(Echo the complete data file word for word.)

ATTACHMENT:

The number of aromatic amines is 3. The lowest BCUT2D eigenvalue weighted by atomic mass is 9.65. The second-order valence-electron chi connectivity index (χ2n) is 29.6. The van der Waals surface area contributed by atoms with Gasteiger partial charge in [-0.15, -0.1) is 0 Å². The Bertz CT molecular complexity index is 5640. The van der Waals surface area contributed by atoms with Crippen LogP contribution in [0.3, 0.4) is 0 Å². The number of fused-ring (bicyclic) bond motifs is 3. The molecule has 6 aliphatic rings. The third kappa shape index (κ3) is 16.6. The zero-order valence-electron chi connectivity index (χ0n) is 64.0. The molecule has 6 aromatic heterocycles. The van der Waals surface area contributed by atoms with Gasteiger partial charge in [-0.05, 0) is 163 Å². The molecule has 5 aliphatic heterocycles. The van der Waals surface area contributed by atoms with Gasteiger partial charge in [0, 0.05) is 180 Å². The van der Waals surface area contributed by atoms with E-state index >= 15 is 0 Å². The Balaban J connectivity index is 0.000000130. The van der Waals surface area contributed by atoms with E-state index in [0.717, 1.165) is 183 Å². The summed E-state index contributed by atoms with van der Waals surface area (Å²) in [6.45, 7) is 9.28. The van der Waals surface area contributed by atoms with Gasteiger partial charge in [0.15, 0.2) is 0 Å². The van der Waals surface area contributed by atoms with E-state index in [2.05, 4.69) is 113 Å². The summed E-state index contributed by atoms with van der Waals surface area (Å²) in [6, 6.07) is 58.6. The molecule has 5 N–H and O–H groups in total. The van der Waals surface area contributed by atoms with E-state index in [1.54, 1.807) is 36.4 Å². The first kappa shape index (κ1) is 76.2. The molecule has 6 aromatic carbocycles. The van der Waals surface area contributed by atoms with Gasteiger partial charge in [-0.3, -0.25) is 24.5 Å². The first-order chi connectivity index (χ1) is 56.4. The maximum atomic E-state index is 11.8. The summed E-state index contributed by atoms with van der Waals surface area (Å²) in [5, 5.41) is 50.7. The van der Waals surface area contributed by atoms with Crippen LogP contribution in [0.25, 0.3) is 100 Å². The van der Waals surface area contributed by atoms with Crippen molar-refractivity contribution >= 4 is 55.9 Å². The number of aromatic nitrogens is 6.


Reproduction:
The number of aromatic amines is 3. The lowest BCUT2D eigenvalue weighted by atomic mass is 9.65. The second-order valence-electron chi connectivity index (χ2n) is 29.6. The van der Waals surface area contributed by atoms with Gasteiger partial charge in [-0.15, -0.1) is 0 Å². The Bertz CT molecular complexity index is 5640. The van der Waals surface area contributed by atoms with Crippen LogP contribution in [0.3, 0.4) is 0 Å². The number of fused-ring (bicyclic) bond motifs is 3. The molecule has 6 aliphatic rings. The third kappa shape index (κ3) is 16.6. The zero-order valence-electron chi connectivity index (χ0n) is 64.0. The molecule has 6 aromatic heterocycles. The van der Waals surface area contributed by atoms with Gasteiger partial charge in [-0.05, 0) is 163 Å². The molecule has 5 aliphatic heterocycles. The van der Waals surface area contributed by atoms with Gasteiger partial charge in [0, 0.05) is 180 Å². The van der Waals surface area contributed by atoms with E-state index >= 15 is 0 Å². The Balaban J connectivity index is 0.000000130. The van der Waals surface area contributed by atoms with E-state index in [0.717, 1.165) is 183 Å². The summed E-state index contributed by atoms with van der Waals surface area (Å²) in [6.45, 7) is 9.28. The van der Waals surface area contributed by atoms with Gasteiger partial charge in [0.15, 0.2) is 0 Å². The van der Waals surface area contributed by atoms with E-state index in [2.05, 4.69) is 113 Å². The summed E-state index contributed by atoms with van der Waals surface area (Å²) in [6, 6.07) is 58.6. The molecule has 5 N–H and O–H groups in total. The van der Waals surface area contributed by atoms with E-state index in [1.54, 1.807) is 36.4 Å². The first kappa shape index (κ1) is 76.2. The molecule has 6 aromatic carbocycles. The van der Waals surface area contributed by atoms with Gasteiger partial charge in [-0.3, -0.25) is 24.5 Å². The first-order chi connectivity index (χ1) is 56.4. The maximum atomic E-state index is 11.8. The summed E-state index contributed by atoms with van der Waals surface area (Å²) in [5, 5.41) is 50.7. The van der Waals surface area contributed by atoms with Crippen LogP contribution in [0.25, 0.3) is 100 Å². The van der Waals surface area contributed by atoms with Crippen molar-refractivity contribution >= 4 is 55.9 Å². The number of aromatic nitrogens is 6.